I’ve worked with Silicon Valley companies and organizations of all sizes for the past three decades. Here are six lessons about graphic design that all companies should learn.
1. Graphic design is not just about making things pretty
The most effective graphic design projects are built on a foundation of understanding the target audience and implementing a strategy to communicate with them. Graphic design is not art but a visual problem-solving discipline. Too often, a client approaches a graphic designer with a list of preferences for color, images, typography, and so forth. However, the most important phase of building a corporate identity is the discovery phase. Knowing what questions to ask and the order to ask them is key to understanding what you are designing and for whom. The research and discovery process (and there are more than 100 methods) will define the problem and guide the design process.
2. Graphic design is an investment in a strategic partnership
Engaging a graphic designer is one of the most important business decisions that a company can make. The right partnership will lead to a collaboration that builds the best bridge between customers and the company. And like any structure, it requires maintenance and refinement over time. If you build the bridge together, you will know where and when work is required to keep traffic flowing. Trying to find a strategic partner by price alone is self-defeating and myopic because it ignores the reality that graphic design is dynamic, ongoing, and a critical investment for any company.
3. Too many cooks in the kitchen spoil the design
There is no denying it: too many people trying to guide a design project will steer it off course. The objective of a professional graphic designer is to use the insights gained during discovery and research, extensive experience with clients and projects, creative intuition, and understanding of the marketplace/industry trends to develop the most effective solution. Too often management will get too involved in the details and try to guide the process based on personal preferences, groupthink, or other factors inconsistent with the findings of the discovery phase. Professional graphic designers regularly lament projects that have been sabotaged or derailed by well-intentioned clients.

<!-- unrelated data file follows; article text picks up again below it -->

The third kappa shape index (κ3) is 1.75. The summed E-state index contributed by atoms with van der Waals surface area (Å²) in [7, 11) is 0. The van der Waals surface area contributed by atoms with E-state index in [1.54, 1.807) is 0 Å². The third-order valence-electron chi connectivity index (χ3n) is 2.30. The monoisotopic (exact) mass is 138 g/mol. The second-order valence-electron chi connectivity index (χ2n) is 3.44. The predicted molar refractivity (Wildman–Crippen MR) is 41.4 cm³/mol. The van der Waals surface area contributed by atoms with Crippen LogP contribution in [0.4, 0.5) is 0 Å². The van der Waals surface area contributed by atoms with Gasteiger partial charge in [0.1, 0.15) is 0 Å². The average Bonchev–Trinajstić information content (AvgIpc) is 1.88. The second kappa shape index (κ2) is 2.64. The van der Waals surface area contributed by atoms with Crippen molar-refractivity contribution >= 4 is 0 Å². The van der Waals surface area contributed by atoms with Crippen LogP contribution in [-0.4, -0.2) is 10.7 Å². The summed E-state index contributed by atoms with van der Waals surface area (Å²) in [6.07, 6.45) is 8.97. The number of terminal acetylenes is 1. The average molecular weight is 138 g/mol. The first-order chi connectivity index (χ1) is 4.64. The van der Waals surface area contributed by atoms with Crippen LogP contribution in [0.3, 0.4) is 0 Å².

4. Graphic design is an important differentiator
Despite the fact that the business world has long known the value of graphic design (think Apple, Nike, Oxo, Crate & Barrel, Target), many businesses are launched with little or no concern for design. The most successful companies know that design is a competitive edge: it seems intangible, but it adds to brand equity and profit.
5. Your website’s homepage is your doorstep to the world
Yes, a company is much more than just its website, but it begins there. Today, your homepage is your “front door.” That means making the door as inviting and understandable as possible. It does not mean piling all of the home’s furniture and decorations at the door. The goal is for the visitor to open the door and discover a helpful product or service. A website should communicate clearly, have information well organized, and be easy to navigate. Good design creates websites that instantly evoke credibility and dependability among visitors.
6. Graphic design and branding are different but inseparable
Graphic design is the process that creates a logo/identity system and collateral (like a website or brochure) for a company. These are tangible things that you can see or touch. Branding is intangible: it’s what consumers think of or how they experience your company. Although design and branding are different, they are inseparable because good design leads to successful branding. Through the right blend of color, images, typography, white space, and implementation of design principles, the essence of a brand is evoked by its design.
This is the second of a series of blog posts on how we “get it right the first time” for our customers. Subscribe to our blog and stay tuned!
Alexander Atkins is Design Director of RolloutSF.com.